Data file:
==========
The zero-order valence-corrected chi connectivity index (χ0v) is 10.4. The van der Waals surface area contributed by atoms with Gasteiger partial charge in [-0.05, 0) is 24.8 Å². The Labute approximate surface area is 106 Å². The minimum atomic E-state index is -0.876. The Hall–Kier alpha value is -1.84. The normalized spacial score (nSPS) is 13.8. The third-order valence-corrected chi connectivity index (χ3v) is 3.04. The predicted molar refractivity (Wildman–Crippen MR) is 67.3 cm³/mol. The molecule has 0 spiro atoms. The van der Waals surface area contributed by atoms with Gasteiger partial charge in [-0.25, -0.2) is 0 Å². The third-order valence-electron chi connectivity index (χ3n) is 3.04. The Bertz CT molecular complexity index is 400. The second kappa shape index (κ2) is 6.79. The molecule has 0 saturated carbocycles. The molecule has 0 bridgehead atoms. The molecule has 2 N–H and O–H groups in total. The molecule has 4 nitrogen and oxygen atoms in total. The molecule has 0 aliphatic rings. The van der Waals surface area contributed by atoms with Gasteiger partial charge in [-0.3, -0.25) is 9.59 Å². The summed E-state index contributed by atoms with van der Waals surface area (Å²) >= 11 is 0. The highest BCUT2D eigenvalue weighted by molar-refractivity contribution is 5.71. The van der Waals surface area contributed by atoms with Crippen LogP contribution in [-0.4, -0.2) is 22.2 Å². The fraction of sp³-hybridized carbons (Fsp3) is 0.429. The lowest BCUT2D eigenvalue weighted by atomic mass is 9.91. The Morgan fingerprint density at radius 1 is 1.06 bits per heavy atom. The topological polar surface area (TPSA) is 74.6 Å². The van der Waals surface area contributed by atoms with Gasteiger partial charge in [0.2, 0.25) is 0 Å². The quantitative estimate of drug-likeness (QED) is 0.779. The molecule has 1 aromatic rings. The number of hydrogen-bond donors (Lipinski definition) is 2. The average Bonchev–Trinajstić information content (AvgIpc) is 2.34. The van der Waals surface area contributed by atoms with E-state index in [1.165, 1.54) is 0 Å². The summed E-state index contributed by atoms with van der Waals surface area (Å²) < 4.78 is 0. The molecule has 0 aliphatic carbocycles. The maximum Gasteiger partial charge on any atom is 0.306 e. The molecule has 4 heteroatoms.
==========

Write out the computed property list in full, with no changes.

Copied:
The zero-order valence-corrected chi connectivity index (χ0v) is 10.4. The van der Waals surface area contributed by atoms with Gasteiger partial charge in [-0.05, 0) is 24.8 Å². The Labute approximate surface area is 106 Å². The minimum atomic E-state index is -0.876. The Hall–Kier alpha value is -1.84. The normalized spacial score (nSPS) is 13.8. The third-order valence-corrected chi connectivity index (χ3v) is 3.04. The predicted molar refractivity (Wildman–Crippen MR) is 67.3 cm³/mol. The molecule has 0 spiro atoms. The van der Waals surface area contributed by atoms with Gasteiger partial charge in [-0.25, -0.2) is 0 Å². The third-order valence-electron chi connectivity index (χ3n) is 3.04. The Bertz CT molecular complexity index is 400. The second kappa shape index (κ2) is 6.79. The molecule has 0 saturated carbocycles. The molecule has 0 bridgehead atoms. The molecule has 2 N–H and O–H groups in total. The molecule has 4 nitrogen and oxygen atoms in total. The molecule has 0 aliphatic rings. The van der Waals surface area contributed by atoms with Gasteiger partial charge in [-0.3, -0.25) is 9.59 Å². The summed E-state index contributed by atoms with van der Waals surface area (Å²) >= 11 is 0. The highest BCUT2D eigenvalue weighted by molar-refractivity contribution is 5.71. The van der Waals surface area contributed by atoms with Crippen LogP contribution in [-0.4, -0.2) is 22.2 Å². The fraction of sp³-hybridized carbons (Fsp3) is 0.429. The lowest BCUT2D eigenvalue weighted by atomic mass is 9.91. The Morgan fingerprint density at radius 1 is 1.06 bits per heavy atom. The topological polar surface area (TPSA) is 74.6 Å². The van der Waals surface area contributed by atoms with Gasteiger partial charge in [0.2, 0.25) is 0 Å². The quantitative estimate of drug-likeness (QED) is 0.779. The molecule has 1 aromatic rings. The number of hydrogen-bond donors (Lipinski definition) is 2. The average Bonchev–Trinajstić information content (AvgIpc) is 2.34. The van der Waals surface area contributed by atoms with E-state index in [1.165, 1.54) is 0 Å². The summed E-state index contributed by atoms with van der Waals surface area (Å²) < 4.78 is 0. The molecule has 0 aliphatic carbocycles. The maximum Gasteiger partial charge on any atom is 0.306 e. The molecule has 4 heteroatoms.